Thursday, June 18, 2009

The word "spirit" means absolutely nothing

Just what exactly is a spirit? Nobody knows. One way of critiquing the views of theists and supernaturalists is to take a non-cognitivistic stance. Often, people find this stance to be counterintuitive or to lie beyond the purview of the standard set of arguments leveled against nonsense, but nonetheless it is a substantial one and one worth the effort of people who wish hone their reason and equip themselves with arguments against the stupidity and ignorance so ubiquitous to the human race. If you're unfamiliar with non-cognitivism, I highly recommend looking it up and finding out for yourself what it is all about.

In a nutshell, non-cognitivism refers to the position that a particular sentence, or a particular language used in a certain discipline or field of thought, does not express propositions, that is, statements that may be evaluated as true or false. To translate this into everyday terms, what this means is that if you are a non-cognitivist about something, you believe that truth and falsity do not apply to it. Consider taste preferences. Would it make any sense at all to insist that certain foods, as a matter of absolute and overarching truth, genuinely taste better than another? Can strawberry ice cream be proven to taste better than chocolate ice cream? Perhaps anchovies are the epitome of tastiness? No, obviously, this is nonsense. Food preferences are subjective; that is, they are dependent upon the individual tasting the food. Thus, a statement like, "John thinks chocolate ice cream tastes best" would be a proposition. Why? Well, this statement could be evaluated as true or false. Maybe John really likes vanilla ice cream, or maybe it really is the case that he likes chocolate. Whatever the case may be, even if we couldn't find out, it is, in principle, possible to evaluate this statement as either true or false. But consider if we simply had the statement, "Chocolate ice cream tastes best". The whole concept of "tastes best" requires that it tastes best *to some subject*; and, since it is logically possible, and in this instance actually the case, that it does taste best to some but not to others, it is quite obvious to see here that whether or not a particular food tastes best is contingent upon the preference of a particular subject.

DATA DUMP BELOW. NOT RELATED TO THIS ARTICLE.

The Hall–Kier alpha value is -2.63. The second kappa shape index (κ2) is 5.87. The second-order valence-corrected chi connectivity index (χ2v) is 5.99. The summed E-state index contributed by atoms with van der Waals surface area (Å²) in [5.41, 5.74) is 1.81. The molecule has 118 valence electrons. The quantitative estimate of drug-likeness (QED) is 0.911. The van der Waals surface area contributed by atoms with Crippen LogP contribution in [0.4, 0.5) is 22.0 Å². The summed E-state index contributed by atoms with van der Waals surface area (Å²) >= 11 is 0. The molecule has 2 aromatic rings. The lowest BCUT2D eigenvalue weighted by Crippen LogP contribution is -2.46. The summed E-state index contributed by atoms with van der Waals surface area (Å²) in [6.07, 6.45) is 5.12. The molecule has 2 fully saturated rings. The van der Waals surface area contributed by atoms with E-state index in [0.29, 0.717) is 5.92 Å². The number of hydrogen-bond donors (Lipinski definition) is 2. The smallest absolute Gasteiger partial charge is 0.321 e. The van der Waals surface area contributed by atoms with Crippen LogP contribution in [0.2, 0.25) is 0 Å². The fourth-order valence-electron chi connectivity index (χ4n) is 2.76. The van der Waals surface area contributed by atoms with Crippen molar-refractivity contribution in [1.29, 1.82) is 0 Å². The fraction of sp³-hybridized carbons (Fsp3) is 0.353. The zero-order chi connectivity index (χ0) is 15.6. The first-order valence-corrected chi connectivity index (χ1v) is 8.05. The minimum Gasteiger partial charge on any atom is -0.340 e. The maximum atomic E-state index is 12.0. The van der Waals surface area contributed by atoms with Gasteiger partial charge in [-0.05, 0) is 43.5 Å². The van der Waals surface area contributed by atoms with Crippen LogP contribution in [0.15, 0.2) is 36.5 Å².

But consider mathematical truth. Could 2+2=4 be true to one person, but not to another? No; that is absurd. Likewise, a tree is exactly as tall as it is regardless of individual beliefs, preferences, or views governing it, and the same goes for any legitimate, cognitive statement about the world, such as "France is a nation in Europe" or "Jesus was born from a virgin". It may be that two individuals differ in the information available to them or the perceptions that they have about something. From far away, a tree may look to be a certain height, and it would be true to say, "That tree looks to be 5 meters tall", while up close it could be true to say, "This tree looks to me to be 10 meters tall". Nonetheless, how tall it actually is may be some other measurement entirely - but we can be reasonably confident that trees do in fact have a particular height, independent of individual perspectives. Reality is not subjective.

So how does this apply to spirits? Do which category do statements about spirits fall into? Well, consider how it is we come to present a statement as a proposition: it is related to how we come to know things and how we justify that knowledge. There is really only one process for justifying a position - reason. That's not to say we must come to know all things in the same way. Some knowledge can be ascertained deductively - mathematics, definitional truths, and so on. Such knowledge is derived from, in a sense, pure reason - we do not need to appeal to evidence to prove that 2+2=4, but to definitions of these terms from which their truth or falsity follows necessarily. The second method is by induction. This knowledge does not have the ring of necessity to it. Inductive knowledge is knowledge that depends upon our acquisition of information from the outside world. When we draw an inductive conclusion, it must bear some relationship to those proposed facts, which are intended to support it. The way we come to know how to treat cancer, or that gasoline is flammable, or generally any scientifically evaluable knowledge about the world, is derived through induction.